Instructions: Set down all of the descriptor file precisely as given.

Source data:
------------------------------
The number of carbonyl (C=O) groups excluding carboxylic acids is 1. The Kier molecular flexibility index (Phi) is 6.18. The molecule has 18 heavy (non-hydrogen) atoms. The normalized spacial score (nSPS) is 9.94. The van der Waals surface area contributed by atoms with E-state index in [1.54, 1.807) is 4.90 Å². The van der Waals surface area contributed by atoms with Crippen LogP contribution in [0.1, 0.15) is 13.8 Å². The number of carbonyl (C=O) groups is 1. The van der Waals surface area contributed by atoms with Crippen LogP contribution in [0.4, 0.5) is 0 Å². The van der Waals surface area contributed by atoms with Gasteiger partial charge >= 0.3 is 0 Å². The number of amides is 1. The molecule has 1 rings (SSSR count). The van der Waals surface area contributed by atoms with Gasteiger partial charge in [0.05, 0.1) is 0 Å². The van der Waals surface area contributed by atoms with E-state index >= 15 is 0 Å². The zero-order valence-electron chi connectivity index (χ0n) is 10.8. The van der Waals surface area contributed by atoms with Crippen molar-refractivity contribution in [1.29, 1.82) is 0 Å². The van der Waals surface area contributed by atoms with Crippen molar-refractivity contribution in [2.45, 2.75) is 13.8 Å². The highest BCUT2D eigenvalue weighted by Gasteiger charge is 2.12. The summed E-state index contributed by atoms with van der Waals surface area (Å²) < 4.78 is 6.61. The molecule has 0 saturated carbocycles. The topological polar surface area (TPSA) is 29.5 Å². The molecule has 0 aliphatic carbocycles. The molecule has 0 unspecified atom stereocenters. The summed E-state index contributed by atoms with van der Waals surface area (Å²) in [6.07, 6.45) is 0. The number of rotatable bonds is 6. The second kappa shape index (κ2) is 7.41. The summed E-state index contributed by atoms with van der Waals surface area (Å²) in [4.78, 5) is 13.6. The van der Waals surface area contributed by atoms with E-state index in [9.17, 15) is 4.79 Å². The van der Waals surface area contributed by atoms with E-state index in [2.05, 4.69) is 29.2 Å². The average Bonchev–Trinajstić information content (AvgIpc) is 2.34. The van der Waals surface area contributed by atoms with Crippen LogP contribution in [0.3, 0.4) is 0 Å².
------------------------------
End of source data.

The number of carbonyl (C=O) groups excluding carboxylic acids is 1. The Kier molecular flexibility index (Phi) is 6.18. The molecule has 18 heavy (non-hydrogen) atoms. The normalized spacial score (nSPS) is 9.94. The van der Waals surface area contributed by atoms with E-state index in [1.54, 1.807) is 4.90 Å². The van der Waals surface area contributed by atoms with Crippen LogP contribution in [0.1, 0.15) is 13.8 Å². The number of carbonyl (C=O) groups is 1. The van der Waals surface area contributed by atoms with Crippen LogP contribution in [0.4, 0.5) is 0 Å². The van der Waals surface area contributed by atoms with Gasteiger partial charge >= 0.3 is 0 Å². The number of amides is 1. The molecule has 1 rings (SSSR count). The van der Waals surface area contributed by atoms with Gasteiger partial charge in [0.05, 0.1) is 0 Å². The van der Waals surface area contributed by atoms with E-state index >= 15 is 0 Å². The zero-order valence-electron chi connectivity index (χ0n) is 10.8. The van der Waals surface area contributed by atoms with Crippen molar-refractivity contribution in [1.29, 1.82) is 0 Å². The van der Waals surface area contributed by atoms with Crippen molar-refractivity contribution in [2.45, 2.75) is 13.8 Å². The highest BCUT2D eigenvalue weighted by Gasteiger charge is 2.12. The summed E-state index contributed by atoms with van der Waals surface area (Å²) < 4.78 is 6.61. The molecule has 0 saturated carbocycles. The topological polar surface area (TPSA) is 29.5 Å². The molecule has 0 aliphatic carbocycles. The molecule has 0 unspecified atom stereocenters. The summed E-state index contributed by atoms with van der Waals surface area (Å²) in [6.07, 6.45) is 0. The number of rotatable bonds is 6. The second kappa shape index (κ2) is 7.41. The summed E-state index contributed by atoms with van der Waals surface area (Å²) in [4.78, 5) is 13.6. The van der Waals surface area contributed by atoms with E-state index in [9.17, 15) is 4.79 Å². The van der Waals surface area contributed by atoms with E-state index in [2.05, 4.69) is 29.2 Å². The average Bonchev–Trinajstić information content (AvgIpc) is 2.34. The van der Waals surface area contributed by atoms with Crippen LogP contribution in [0.3, 0.4) is 0 Å².